What was Paul talking about?
Here Paul is delivering a point which has been turned completely on its head. Instead of being an encouragement to believers to let no one as act their judge as they obey the commandments, this verse has been twisted to encourage believers to disobey the commandments. If anyone teaches this then they make Paul out to be the least in the Kingdom of Heaven. The very words of Messiah in Matthew 5:19 tell us so:
Whoever then annuls one of the least of these commandments, and teaches others to do the same, shall be called least in the kingdom of heaven; but whoever keeps and teaches them, he shall be called great in the kingdom of heaven.
Was Paul teaching the believers at Colossae to disobey the same commandments that Messiah taught his disciples? May it never be!
Paul is warning the believers at Colossae against the teachings of Gnosticism, Jewish legalism, and other forms of mysticism and asceticism. These false religions taught one needed "special knowledge" and that the body was evil and must be treated harshly. Instead of instructing believers to disobey the commandments Paul was telling them to let no one discourage them (act as their judge) as they obeyed the commandments... in their proper form: as an expression of worship and obedience to our Lord and Savior.
Some point to the last verse which seems to dismiss the commandments as a "mere shadow of what is to come" and point to Messiah as the substance. It should be noted that the word "mere" is not present in the Greek of this passage. It is an addition to the passage resulting from the bias of the translators. It should also be pointed out that Paul uses a verb tense to indicate a future event. He says it is a "shadow of what is to come"... not "was to come". Paul is pointing to a date that is still future to his time. Until that time comes we should keep an eye on these shadows.
Some state "now that Christ has come we have the fullness and no longer need the shadow" or they ask "why do you try to hold onto the shadows when you can have the real thing?" Here again we have the matter turned on its head. I think all would agree that (as of the writing of this article) Messiah is not present in the flesh with us. Instead He has given us the Holy Spirit as the Helper (John 14:26) in his absence. Until He does return all we can see of him are the shadows of what He did: obeying the commandments. As the Bride of Christ we should be holding fast to Him. If so then our shadow should be touching and indeed overlapping his. The question for believers should be this: as we walk out our salvation with fear and trembling does our shadow touch the shadow of Messiah or is it far away from it?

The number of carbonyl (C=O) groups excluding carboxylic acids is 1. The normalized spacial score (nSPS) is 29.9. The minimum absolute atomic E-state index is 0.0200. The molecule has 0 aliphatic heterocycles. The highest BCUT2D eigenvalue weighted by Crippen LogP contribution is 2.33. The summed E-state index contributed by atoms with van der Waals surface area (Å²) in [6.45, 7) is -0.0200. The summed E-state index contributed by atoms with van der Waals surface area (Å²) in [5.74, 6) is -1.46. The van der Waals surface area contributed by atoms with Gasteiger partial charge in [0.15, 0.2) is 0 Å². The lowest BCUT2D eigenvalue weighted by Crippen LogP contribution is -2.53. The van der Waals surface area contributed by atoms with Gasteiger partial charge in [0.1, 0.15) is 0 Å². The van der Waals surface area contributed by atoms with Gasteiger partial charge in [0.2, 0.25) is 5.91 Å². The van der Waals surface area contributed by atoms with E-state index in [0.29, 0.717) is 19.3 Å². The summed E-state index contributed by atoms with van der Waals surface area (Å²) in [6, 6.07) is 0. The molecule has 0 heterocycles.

Nailed to the cross
One common argument presented by antinomians (those who are against the Law) is that the Law was "nailed to the cross" in Colossians 2:14 (above). A simple example clears up this misunderstanding:
- The legislators of the State of Texas passed a law forbidding the operators of motor vehicles to exceed the posted speed limit.
- "Bob" was driving 65 MPH in a 55 MPH zone.
- "Bob" gets pulled over and is issued a ticket for his transgression of the law.
- "Bob" goes before the judge who finds him guilty based upon the evidence and issues a written ruling indicating that a) "Bob" is guilty and b) "Bob" should pay a fine and court fees totalling $115.
Which of the following from the example above equates to the "certificate of debt" spoken of in Colossians?
- The state law written in a book stored in the state capital.
- The speeding ticket issued by the police officer.
- The judges written ruling indicating guilt and penalty.
- All of the above.
The correct answer is "c".
Messiah did not nail G-d's Law to the cross but nailed the individual rulings of our transgressions of the law (the "documents" that record our guilt and due penalty) to it.
Absence makes the heart grow fonder?
Another argument often presented by those who would encourage disobedience to the 4th commandment is this: "Nowhere in the New Testament is the commandment to honor the Sabbath repeated."
This is an argument from silence and is a very weak way to make a point. Using this same logic we can conclude that the disciples never had a bowel movement since we find no mention of it in Scripture. :) Seriously, though, Messiah does tell us in no uncertain terms that anyone who would annul even the least of the commandments (and I would argue that any commandments that made the "big 10" do not qualify as least) would be considered least in the kingdom of heaven (Matthew 5:19). Does it make sense that Paul, the most prolific writer of Scripture of his day, would somehow "run the race in order to win the prize" would strive to somehow become "least in the kingdom" by annulling a commandment that not even Messiah spoke against? No, it does not.
The conclusion, when all has been heard, is: fear God and keep His commandments, because this applies to every person. - Ecclesiastes 12:13